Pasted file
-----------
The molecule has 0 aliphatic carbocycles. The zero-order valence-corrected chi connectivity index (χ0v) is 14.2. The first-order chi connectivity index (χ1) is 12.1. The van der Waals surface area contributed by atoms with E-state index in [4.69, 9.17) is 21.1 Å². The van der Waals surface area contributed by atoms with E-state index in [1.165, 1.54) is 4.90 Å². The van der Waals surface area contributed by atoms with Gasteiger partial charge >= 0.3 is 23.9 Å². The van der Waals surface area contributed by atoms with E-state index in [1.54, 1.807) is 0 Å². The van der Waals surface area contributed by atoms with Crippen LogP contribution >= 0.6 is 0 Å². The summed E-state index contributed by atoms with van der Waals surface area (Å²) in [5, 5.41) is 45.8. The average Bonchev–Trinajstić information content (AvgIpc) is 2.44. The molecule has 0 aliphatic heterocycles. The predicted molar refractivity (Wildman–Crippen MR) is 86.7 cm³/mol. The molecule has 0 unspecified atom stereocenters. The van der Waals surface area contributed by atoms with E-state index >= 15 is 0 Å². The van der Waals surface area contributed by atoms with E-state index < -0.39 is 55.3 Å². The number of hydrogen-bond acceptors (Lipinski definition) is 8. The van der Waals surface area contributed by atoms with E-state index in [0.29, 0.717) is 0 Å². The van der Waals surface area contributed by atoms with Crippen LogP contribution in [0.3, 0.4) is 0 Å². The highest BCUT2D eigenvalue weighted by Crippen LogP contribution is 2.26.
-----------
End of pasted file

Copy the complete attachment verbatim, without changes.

The molecule has 0 aliphatic carbocycles. The zero-order valence-corrected chi connectivity index (χ0v) is 14.2. The first-order chi connectivity index (χ1) is 12.1. The van der Waals surface area contributed by atoms with E-state index in [4.69, 9.17) is 21.1 Å². The van der Waals surface area contributed by atoms with E-state index in [1.165, 1.54) is 4.90 Å². The van der Waals surface area contributed by atoms with Gasteiger partial charge >= 0.3 is 23.9 Å². The van der Waals surface area contributed by atoms with E-state index in [1.54, 1.807) is 0 Å². The van der Waals surface area contributed by atoms with Crippen LogP contribution >= 0.6 is 0 Å². The summed E-state index contributed by atoms with van der Waals surface area (Å²) in [5, 5.41) is 45.8. The average Bonchev–Trinajstić information content (AvgIpc) is 2.44. The molecule has 0 aliphatic heterocycles. The predicted molar refractivity (Wildman–Crippen MR) is 86.7 cm³/mol. The molecule has 0 unspecified atom stereocenters. The van der Waals surface area contributed by atoms with E-state index >= 15 is 0 Å². The van der Waals surface area contributed by atoms with E-state index < -0.39 is 55.3 Å². The number of hydrogen-bond acceptors (Lipinski definition) is 8. The van der Waals surface area contributed by atoms with E-state index in [0.29, 0.717) is 0 Å². The van der Waals surface area contributed by atoms with Crippen LogP contribution in [0.3, 0.4) is 0 Å². The highest BCUT2D eigenvalue weighted by Crippen LogP contribution is 2.26.